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Why Petraeus Can't Make The Sale

Dan Froomkin

As Gen. David Petraeus kicks off an extended media blitz intended to
make Americans feel better about the war in Afghanistan -- or at least
give him some more time to fight it -- he faces a foe more implacable
than al Qaeda, or even the Taliban: Reality.

That reality, increasingly obvious to national security experts and
the general public alike, is that no amount of good intentions or
firepower is going to advance our fundamental interests in Afghanistan
-- and that as much as Petraeus might be able to achieve in the next six
months, or a year, little to none of it is sustainable and most of it
is, even worse, counterproductive.

U.S. taxpayers are spending vast amounts of money on the war -- over
$200 million a day for military operations alone. Our troops work
tirelessly, fight and die to protect and build up the people and
institutions of Afghanistan.

But how that turns into success remains wildly unclear. And even more
importantly, the relationship between what we're doing on a day to day
basis and our ostensible goal -- keeping America safe from al Qaeda --
seems increasingly tenuous.

In the first of many planned interviews, Petraeus will tell NBC's David Gregory
on "Meet the Press" on Sunday that his intention is "to show those in
Washington that there is progress being made" and to persuade
decision-makers "that we've got to build on the progress that has been
established so far."

But what Petraeus can't do is say with any confidence that this
"progress" can be sustained. Nor can he connect it to an actual threat
to our national security.

By contrast, in a reflection of an emerging new consensus in the
national security community, a self-styled "Team B" on Afghanistan
strategy is advocating much narrower goals and reduced military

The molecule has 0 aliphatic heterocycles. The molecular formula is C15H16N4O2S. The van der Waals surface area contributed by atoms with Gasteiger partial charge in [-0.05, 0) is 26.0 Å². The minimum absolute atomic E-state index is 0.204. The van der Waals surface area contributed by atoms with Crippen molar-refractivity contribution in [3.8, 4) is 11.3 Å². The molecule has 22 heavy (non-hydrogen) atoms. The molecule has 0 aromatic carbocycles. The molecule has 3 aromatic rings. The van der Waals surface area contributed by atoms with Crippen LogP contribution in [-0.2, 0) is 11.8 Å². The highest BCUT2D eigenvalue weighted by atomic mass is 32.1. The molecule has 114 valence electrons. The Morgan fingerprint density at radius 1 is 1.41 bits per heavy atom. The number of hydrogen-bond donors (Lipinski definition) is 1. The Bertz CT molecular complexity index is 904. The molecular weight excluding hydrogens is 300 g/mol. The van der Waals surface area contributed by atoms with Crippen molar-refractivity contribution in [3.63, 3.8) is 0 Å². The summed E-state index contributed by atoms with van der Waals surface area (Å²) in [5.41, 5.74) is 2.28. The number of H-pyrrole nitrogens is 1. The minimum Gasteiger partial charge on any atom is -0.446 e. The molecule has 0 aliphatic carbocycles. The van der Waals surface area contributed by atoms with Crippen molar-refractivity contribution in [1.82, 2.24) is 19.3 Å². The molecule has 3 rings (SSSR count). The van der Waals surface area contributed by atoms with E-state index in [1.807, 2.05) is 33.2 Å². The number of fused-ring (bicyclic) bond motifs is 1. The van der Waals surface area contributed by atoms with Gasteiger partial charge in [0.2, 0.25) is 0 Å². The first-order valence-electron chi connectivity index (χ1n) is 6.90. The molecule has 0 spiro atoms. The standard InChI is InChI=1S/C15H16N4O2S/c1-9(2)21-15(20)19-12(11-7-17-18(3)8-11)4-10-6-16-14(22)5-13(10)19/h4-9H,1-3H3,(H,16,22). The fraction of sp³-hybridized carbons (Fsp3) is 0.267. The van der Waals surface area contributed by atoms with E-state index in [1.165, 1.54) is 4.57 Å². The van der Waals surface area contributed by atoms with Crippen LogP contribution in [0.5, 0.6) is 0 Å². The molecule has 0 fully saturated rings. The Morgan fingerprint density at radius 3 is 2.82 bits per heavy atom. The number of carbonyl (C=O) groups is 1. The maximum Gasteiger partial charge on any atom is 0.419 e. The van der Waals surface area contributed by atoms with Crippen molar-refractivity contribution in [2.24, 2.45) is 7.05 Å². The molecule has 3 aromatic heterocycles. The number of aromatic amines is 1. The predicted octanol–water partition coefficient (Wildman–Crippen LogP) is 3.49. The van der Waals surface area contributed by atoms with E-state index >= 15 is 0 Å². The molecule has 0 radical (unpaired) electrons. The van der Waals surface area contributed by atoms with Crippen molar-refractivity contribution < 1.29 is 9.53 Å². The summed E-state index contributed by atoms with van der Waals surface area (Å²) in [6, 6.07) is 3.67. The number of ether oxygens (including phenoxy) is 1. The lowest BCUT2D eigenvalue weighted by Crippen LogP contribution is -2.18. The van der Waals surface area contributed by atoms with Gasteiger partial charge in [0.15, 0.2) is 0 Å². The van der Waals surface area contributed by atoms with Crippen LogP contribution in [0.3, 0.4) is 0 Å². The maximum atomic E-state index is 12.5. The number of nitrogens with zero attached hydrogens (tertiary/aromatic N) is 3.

commitment in the region.

According to an advance copy of the group's forthcoming report, "the
war in Afghanistan has reached a critical crossroads. Our current path
promises to have limited impact on the civil war while taking more
American lives and contributing to skyrocketing taxpayer debt. We
conclude that a fundamentally new direction is needed."

The report represents the views of about 40 influential national
security figures from academia, think tanks and the business community.
Organizer Steve Clemons of the New America Foundation said the group is
varied in its makeup, but unified by its doubts about the current

Its survey of the landscape concludes: "We are mired in a civil war
in Afghanistan and are struggling to establish an effective central
government in a country that has long been fragmented and decentralized.
No matter how desirable this objective might be in the abstract, it is
not essential to U.S. security and it is not a goal for which the U.S.
military is well suited. There is no clear definition of what would
comprise 'success' in this endeavor, and creating a unified Afghan state
would require committing many more American lives and hundreds of
billions of additional U.S. dollars for many years to come."

"General Petraeus is a smart man and he attracts smart people and I
know that since he's been given this onerous duty, he's been looking at
at least tactical and operational shifts," said Patrick Cronin, a South
Asian expert at the Center for a New American Security and one of the